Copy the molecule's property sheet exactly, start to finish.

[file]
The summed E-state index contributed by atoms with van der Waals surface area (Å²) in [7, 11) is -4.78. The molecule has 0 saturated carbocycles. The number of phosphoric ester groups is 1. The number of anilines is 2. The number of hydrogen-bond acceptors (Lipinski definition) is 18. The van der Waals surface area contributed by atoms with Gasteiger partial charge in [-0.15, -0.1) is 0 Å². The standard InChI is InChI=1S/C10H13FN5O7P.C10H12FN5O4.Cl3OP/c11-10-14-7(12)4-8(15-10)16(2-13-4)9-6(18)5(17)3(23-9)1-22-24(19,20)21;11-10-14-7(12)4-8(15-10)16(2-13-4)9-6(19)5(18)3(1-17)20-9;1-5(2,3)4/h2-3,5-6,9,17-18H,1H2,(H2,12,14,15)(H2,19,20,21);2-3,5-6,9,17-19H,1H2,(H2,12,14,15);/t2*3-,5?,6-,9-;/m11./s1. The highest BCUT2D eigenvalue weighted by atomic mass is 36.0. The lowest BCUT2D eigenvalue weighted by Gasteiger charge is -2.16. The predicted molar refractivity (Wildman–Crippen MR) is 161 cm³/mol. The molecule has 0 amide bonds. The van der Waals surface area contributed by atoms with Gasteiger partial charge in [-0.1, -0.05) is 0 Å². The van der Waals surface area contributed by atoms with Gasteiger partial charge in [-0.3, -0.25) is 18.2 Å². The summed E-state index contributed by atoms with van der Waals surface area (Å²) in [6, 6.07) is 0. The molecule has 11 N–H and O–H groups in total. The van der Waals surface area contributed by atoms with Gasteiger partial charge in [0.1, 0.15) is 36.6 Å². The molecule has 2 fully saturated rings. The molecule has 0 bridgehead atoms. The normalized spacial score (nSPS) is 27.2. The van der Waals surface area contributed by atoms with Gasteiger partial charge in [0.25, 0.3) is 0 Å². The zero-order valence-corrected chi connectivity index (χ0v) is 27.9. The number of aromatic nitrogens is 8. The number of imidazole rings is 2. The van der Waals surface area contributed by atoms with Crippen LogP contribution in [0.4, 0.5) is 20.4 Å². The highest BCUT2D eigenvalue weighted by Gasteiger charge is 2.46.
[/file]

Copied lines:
The summed E-state index contributed by atoms with van der Waals surface area (Å²) in [7, 11) is -4.78. The molecule has 0 saturated carbocycles. The number of phosphoric ester groups is 1. The number of anilines is 2. The number of hydrogen-bond acceptors (Lipinski definition) is 18. The van der Waals surface area contributed by atoms with Gasteiger partial charge in [-0.15, -0.1) is 0 Å². The standard InChI is InChI=1S/C10H13FN5O7P.C10H12FN5O4.Cl3OP/c11-10-14-7(12)4-8(15-10)16(2-13-4)9-6(18)5(17)3(23-9)1-22-24(19,20)21;11-10-14-7(12)4-8(15-10)16(2-13-4)9-6(19)5(18)3(1-17)20-9;1-5(2,3)4/h2-3,5-6,9,17-18H,1H2,(H2,12,14,15)(H2,19,20,21);2-3,5-6,9,17-19H,1H2,(H2,12,14,15);/t2*3-,5?,6-,9-;/m11./s1. The highest BCUT2D eigenvalue weighted by atomic mass is 36.0. The lowest BCUT2D eigenvalue weighted by Gasteiger charge is -2.16. The predicted molar refractivity (Wildman–Crippen MR) is 161 cm³/mol. The molecule has 0 amide bonds. The van der Waals surface area contributed by atoms with Gasteiger partial charge in [-0.1, -0.05) is 0 Å². The van der Waals surface area contributed by atoms with Gasteiger partial charge in [-0.3, -0.25) is 18.2 Å². The summed E-state index contributed by atoms with van der Waals surface area (Å²) in [6, 6.07) is 0. The molecule has 11 N–H and O–H groups in total. The van der Waals surface area contributed by atoms with Gasteiger partial charge in [0.1, 0.15) is 36.6 Å². The molecule has 2 fully saturated rings. The molecule has 0 bridgehead atoms. The normalized spacial score (nSPS) is 27.2. The van der Waals surface area contributed by atoms with Gasteiger partial charge in [0.25, 0.3) is 0 Å². The zero-order valence-corrected chi connectivity index (χ0v) is 27.9. The number of aromatic nitrogens is 8. The number of imidazole rings is 2. The van der Waals surface area contributed by atoms with Crippen LogP contribution in [0.4, 0.5) is 20.4 Å². The highest BCUT2D eigenvalue weighted by Gasteiger charge is 2.46.